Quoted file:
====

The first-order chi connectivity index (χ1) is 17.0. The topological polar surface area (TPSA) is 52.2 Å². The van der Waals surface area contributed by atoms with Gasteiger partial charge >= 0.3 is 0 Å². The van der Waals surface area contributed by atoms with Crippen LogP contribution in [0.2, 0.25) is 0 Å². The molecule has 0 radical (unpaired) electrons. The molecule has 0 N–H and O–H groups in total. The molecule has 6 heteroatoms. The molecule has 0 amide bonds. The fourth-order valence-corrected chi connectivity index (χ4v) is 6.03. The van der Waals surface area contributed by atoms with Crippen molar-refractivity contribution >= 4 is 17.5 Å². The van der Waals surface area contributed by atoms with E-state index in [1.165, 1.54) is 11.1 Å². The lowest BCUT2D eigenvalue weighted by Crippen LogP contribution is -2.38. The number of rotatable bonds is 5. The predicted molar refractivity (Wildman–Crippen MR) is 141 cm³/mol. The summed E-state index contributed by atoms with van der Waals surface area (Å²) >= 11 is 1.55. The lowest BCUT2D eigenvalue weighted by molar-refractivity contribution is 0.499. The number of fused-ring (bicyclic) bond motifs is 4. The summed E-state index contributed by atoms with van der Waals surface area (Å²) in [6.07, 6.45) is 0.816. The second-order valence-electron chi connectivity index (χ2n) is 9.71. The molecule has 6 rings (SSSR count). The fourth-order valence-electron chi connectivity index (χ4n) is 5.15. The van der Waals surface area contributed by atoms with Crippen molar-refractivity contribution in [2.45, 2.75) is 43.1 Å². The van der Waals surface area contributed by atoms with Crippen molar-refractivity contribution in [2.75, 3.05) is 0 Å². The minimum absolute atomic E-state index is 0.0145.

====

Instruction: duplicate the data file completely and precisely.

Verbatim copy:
The first-order chi connectivity index (χ1) is 17.0. The topological polar surface area (TPSA) is 52.2 Å². The van der Waals surface area contributed by atoms with Gasteiger partial charge >= 0.3 is 0 Å². The van der Waals surface area contributed by atoms with Crippen LogP contribution in [0.2, 0.25) is 0 Å². The molecule has 0 radical (unpaired) electrons. The molecule has 0 N–H and O–H groups in total. The molecule has 6 heteroatoms. The molecule has 0 amide bonds. The fourth-order valence-corrected chi connectivity index (χ4v) is 6.03. The van der Waals surface area contributed by atoms with Crippen molar-refractivity contribution >= 4 is 17.5 Å². The van der Waals surface area contributed by atoms with E-state index in [1.165, 1.54) is 11.1 Å². The lowest BCUT2D eigenvalue weighted by Crippen LogP contribution is -2.38. The number of rotatable bonds is 5. The predicted molar refractivity (Wildman–Crippen MR) is 141 cm³/mol. The summed E-state index contributed by atoms with van der Waals surface area (Å²) >= 11 is 1.55. The lowest BCUT2D eigenvalue weighted by molar-refractivity contribution is 0.499. The number of fused-ring (bicyclic) bond motifs is 4. The summed E-state index contributed by atoms with van der Waals surface area (Å²) in [6.07, 6.45) is 0.816. The second-order valence-electron chi connectivity index (χ2n) is 9.71. The molecule has 6 rings (SSSR count). The fourth-order valence-electron chi connectivity index (χ4n) is 5.15. The van der Waals surface area contributed by atoms with Crippen molar-refractivity contribution in [2.45, 2.75) is 43.1 Å². The van der Waals surface area contributed by atoms with Crippen molar-refractivity contribution in [2.75, 3.05) is 0 Å². The minimum absolute atomic E-state index is 0.0145.